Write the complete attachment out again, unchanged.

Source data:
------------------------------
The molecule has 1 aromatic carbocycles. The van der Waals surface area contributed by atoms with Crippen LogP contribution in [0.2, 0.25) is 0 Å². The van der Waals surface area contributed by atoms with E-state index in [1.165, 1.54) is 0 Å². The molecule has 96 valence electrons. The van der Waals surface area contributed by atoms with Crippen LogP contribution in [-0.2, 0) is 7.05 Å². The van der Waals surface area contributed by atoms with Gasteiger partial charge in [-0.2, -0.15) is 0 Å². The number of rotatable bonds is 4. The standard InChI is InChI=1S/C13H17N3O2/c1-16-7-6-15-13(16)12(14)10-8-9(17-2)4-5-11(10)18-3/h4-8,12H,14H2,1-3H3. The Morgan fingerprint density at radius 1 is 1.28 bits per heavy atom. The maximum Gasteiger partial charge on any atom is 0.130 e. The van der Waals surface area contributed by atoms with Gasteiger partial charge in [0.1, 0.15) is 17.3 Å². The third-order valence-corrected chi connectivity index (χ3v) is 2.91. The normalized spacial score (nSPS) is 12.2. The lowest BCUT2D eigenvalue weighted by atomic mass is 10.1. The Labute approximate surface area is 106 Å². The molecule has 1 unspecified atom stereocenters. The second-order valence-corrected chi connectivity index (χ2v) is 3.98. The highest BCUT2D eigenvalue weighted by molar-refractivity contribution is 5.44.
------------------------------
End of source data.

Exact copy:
The molecule has 1 aromatic carbocycles. The van der Waals surface area contributed by atoms with Crippen LogP contribution in [0.2, 0.25) is 0 Å². The van der Waals surface area contributed by atoms with E-state index in [1.165, 1.54) is 0 Å². The molecule has 96 valence electrons. The van der Waals surface area contributed by atoms with Crippen LogP contribution in [-0.2, 0) is 7.05 Å². The van der Waals surface area contributed by atoms with Gasteiger partial charge in [-0.2, -0.15) is 0 Å². The number of rotatable bonds is 4. The standard InChI is InChI=1S/C13H17N3O2/c1-16-7-6-15-13(16)12(14)10-8-9(17-2)4-5-11(10)18-3/h4-8,12H,14H2,1-3H3. The Morgan fingerprint density at radius 1 is 1.28 bits per heavy atom. The maximum Gasteiger partial charge on any atom is 0.130 e. The van der Waals surface area contributed by atoms with Gasteiger partial charge in [0.1, 0.15) is 17.3 Å². The third-order valence-corrected chi connectivity index (χ3v) is 2.91. The normalized spacial score (nSPS) is 12.2. The lowest BCUT2D eigenvalue weighted by atomic mass is 10.1. The Labute approximate surface area is 106 Å². The molecule has 1 unspecified atom stereocenters. The second-order valence-corrected chi connectivity index (χ2v) is 3.98. The highest BCUT2D eigenvalue weighted by molar-refractivity contribution is 5.44.